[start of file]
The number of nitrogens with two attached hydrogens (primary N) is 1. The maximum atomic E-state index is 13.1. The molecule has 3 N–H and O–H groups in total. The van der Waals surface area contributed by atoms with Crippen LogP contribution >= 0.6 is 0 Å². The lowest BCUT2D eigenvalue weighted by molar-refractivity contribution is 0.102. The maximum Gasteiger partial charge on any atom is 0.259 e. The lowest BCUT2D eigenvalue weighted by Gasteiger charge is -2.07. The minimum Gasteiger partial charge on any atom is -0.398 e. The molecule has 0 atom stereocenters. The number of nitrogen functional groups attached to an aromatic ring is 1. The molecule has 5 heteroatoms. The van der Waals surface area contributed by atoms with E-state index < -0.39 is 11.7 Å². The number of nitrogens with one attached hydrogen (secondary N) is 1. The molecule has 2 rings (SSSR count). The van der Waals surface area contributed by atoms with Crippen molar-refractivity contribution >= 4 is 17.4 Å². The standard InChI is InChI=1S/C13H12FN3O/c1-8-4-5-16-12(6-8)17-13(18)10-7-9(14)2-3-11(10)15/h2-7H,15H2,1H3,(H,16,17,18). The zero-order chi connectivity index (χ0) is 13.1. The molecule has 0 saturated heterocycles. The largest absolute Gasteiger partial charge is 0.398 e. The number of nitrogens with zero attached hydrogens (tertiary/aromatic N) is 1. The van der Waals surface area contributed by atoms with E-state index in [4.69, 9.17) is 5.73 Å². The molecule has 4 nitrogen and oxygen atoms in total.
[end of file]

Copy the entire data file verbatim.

The number of nitrogens with two attached hydrogens (primary N) is 1. The maximum atomic E-state index is 13.1. The molecule has 3 N–H and O–H groups in total. The van der Waals surface area contributed by atoms with Crippen LogP contribution >= 0.6 is 0 Å². The lowest BCUT2D eigenvalue weighted by molar-refractivity contribution is 0.102. The maximum Gasteiger partial charge on any atom is 0.259 e. The lowest BCUT2D eigenvalue weighted by Gasteiger charge is -2.07. The minimum Gasteiger partial charge on any atom is -0.398 e. The molecule has 0 atom stereocenters. The number of nitrogen functional groups attached to an aromatic ring is 1. The molecule has 5 heteroatoms. The van der Waals surface area contributed by atoms with E-state index < -0.39 is 11.7 Å². The number of nitrogens with one attached hydrogen (secondary N) is 1. The molecule has 2 rings (SSSR count). The van der Waals surface area contributed by atoms with Crippen molar-refractivity contribution >= 4 is 17.4 Å². The standard InChI is InChI=1S/C13H12FN3O/c1-8-4-5-16-12(6-8)17-13(18)10-7-9(14)2-3-11(10)15/h2-7H,15H2,1H3,(H,16,17,18). The zero-order chi connectivity index (χ0) is 13.1. The molecule has 0 saturated heterocycles. The largest absolute Gasteiger partial charge is 0.398 e. The number of nitrogens with zero attached hydrogens (tertiary/aromatic N) is 1. The van der Waals surface area contributed by atoms with E-state index in [4.69, 9.17) is 5.73 Å². The molecule has 4 nitrogen and oxygen atoms in total.